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April 23, 2021, 12:30 p.m.
Audience & Social

How do audiences decide what news to trust? Fairness and accuracy aren’t the only things that matter

A new Reuters Institute report finds that editorial standards and journalistic practices may be less important for trust in news than audience impressions about brand reputations and the look and feel of how information is presented.

What do people really mean when they say they do not trust the news media? And what can news organizations do to restore trust where it is deserved?

This week, our team of researchers at the Reuters Institute for the Study of Journalism published a new report that offers somewhat different answers than those most often focused on by journalists and other researchers (much of which we reviewed in a Trust in News Project (funded with a £3.3 million grant from the Facebook Journalism Project), a multi-year effort to better understand trust in news media, which has steadily eroded in many countries worldwide. Building on our last report and in advance of additional data collection, our team of researchers wanted to step back and listen to how people in different political environments understood the concept of trust, thought about news, and made decisions around their own media habits — including the increasingly central role played by digital platforms like Facebook and WhatsApp. In an effort to better capture these perspectives, over the past few months, we held a series of open-ended online conversations with 132 people in four countries — Brazil, India, the U.K., and the U.S.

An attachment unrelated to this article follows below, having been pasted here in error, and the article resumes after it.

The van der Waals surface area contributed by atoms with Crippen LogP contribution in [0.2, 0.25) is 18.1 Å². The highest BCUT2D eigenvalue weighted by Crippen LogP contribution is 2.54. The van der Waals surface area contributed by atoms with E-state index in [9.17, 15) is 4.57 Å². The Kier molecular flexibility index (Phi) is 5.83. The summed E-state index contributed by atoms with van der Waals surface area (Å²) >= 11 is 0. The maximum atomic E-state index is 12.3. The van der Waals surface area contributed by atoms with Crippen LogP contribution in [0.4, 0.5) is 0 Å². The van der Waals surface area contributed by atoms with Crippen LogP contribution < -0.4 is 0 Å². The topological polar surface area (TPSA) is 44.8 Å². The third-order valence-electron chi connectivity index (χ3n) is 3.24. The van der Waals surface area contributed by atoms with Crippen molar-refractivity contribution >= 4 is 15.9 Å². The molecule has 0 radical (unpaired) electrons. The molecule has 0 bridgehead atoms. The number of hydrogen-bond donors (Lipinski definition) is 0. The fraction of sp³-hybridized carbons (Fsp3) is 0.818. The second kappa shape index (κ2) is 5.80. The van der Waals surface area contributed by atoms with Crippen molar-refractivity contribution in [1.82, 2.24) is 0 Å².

This qualitative data allowed us to better understand not only the context around how people form attitudes toward news media, but also why they take the positions they do and what kinds of characteristics are most salient when they consider the concept of trust. We highlight three of our main findings here.

First, in all four countries, we found that the line between more trusting and less trusting individuals was often blurry, even though we specifically screened participants on this basis.

People in both groups held complex and nuanced views about the variety of news sources available to them. In other words, trust in news is not a single concept but a mix of attitudes. Arguably, the more important dividing line was often between people who differentiated between news sources (trusting some but distrusting others), which helped them navigate an otherwise confusing media landscape, and those who were largely unsure about which news sources to trust (and often skeptical toward all of them as a result).

For example, some were like “Samantha,” a 33-year-old woman in the U.K. who found it “quite easy” to sort through information online because she was “quite black and white about it” and knew which brands were “entirely trustworthy.” But many others were like “Henry,” a 48-year-old man in the U.S. who relied on aggregator websites to stay informed. He said he frequently felt “overwhelmed” while trying to make sense of the news, “I’m like a hoverer where I want to know what’s going on, but I just don’t have the time to be point/counterpoint of each issue.”

Second, while many emphasized the importance of accurate reporting (however subjectively defined) or voiced their suspicions that political or commercial agendas played a corrupting role behind the scenes in shaping news coverage, the specifics around how news organizations report and confirm information were often less at the forefront of people’s minds than gut feelings they had about brands.